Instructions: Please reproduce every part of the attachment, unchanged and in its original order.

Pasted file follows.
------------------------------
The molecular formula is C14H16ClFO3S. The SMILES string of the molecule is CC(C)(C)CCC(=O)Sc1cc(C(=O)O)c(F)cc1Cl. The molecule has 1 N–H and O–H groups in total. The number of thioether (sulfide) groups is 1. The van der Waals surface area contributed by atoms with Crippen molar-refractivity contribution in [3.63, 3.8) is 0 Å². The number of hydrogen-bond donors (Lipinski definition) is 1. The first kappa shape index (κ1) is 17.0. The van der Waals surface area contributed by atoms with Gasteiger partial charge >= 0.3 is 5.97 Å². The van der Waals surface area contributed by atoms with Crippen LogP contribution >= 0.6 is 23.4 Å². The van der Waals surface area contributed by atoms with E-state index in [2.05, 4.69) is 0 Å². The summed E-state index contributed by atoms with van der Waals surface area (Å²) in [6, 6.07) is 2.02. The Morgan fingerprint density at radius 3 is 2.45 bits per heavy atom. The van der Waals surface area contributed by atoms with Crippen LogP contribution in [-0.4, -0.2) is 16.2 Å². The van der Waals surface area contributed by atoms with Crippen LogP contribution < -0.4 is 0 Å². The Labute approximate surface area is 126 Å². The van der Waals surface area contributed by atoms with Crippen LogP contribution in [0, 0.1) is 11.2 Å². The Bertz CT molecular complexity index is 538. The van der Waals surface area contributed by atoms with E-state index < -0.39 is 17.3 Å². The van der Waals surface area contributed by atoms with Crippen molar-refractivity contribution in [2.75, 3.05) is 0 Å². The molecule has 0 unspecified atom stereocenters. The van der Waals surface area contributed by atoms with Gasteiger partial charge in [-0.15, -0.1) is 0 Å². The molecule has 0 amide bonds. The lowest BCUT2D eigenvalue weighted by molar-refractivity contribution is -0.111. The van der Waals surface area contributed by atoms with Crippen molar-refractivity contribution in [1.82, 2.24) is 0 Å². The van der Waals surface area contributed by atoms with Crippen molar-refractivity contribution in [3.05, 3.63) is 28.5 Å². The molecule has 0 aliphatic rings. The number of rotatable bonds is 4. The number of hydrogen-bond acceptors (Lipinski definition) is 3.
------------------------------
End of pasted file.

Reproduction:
The molecular formula is C14H16ClFO3S. The SMILES string of the molecule is CC(C)(C)CCC(=O)Sc1cc(C(=O)O)c(F)cc1Cl. The molecule has 1 N–H and O–H groups in total. The number of thioether (sulfide) groups is 1. The van der Waals surface area contributed by atoms with Crippen molar-refractivity contribution in [3.63, 3.8) is 0 Å². The number of hydrogen-bond donors (Lipinski definition) is 1. The first kappa shape index (κ1) is 17.0. The van der Waals surface area contributed by atoms with Gasteiger partial charge >= 0.3 is 5.97 Å². The van der Waals surface area contributed by atoms with Crippen LogP contribution >= 0.6 is 23.4 Å². The van der Waals surface area contributed by atoms with E-state index in [2.05, 4.69) is 0 Å². The summed E-state index contributed by atoms with van der Waals surface area (Å²) in [6, 6.07) is 2.02. The Morgan fingerprint density at radius 3 is 2.45 bits per heavy atom. The van der Waals surface area contributed by atoms with Crippen LogP contribution in [-0.4, -0.2) is 16.2 Å². The van der Waals surface area contributed by atoms with Crippen LogP contribution < -0.4 is 0 Å². The Labute approximate surface area is 126 Å². The van der Waals surface area contributed by atoms with Crippen LogP contribution in [0, 0.1) is 11.2 Å². The Bertz CT molecular complexity index is 538. The van der Waals surface area contributed by atoms with E-state index < -0.39 is 17.3 Å². The van der Waals surface area contributed by atoms with Crippen molar-refractivity contribution in [2.75, 3.05) is 0 Å². The molecule has 0 unspecified atom stereocenters. The van der Waals surface area contributed by atoms with Gasteiger partial charge in [-0.15, -0.1) is 0 Å². The molecule has 0 amide bonds. The lowest BCUT2D eigenvalue weighted by molar-refractivity contribution is -0.111. The van der Waals surface area contributed by atoms with Crippen molar-refractivity contribution in [1.82, 2.24) is 0 Å². The van der Waals surface area contributed by atoms with Crippen molar-refractivity contribution in [3.05, 3.63) is 28.5 Å². The molecule has 0 aliphatic rings. The number of rotatable bonds is 4. The number of hydrogen-bond acceptors (Lipinski definition) is 3.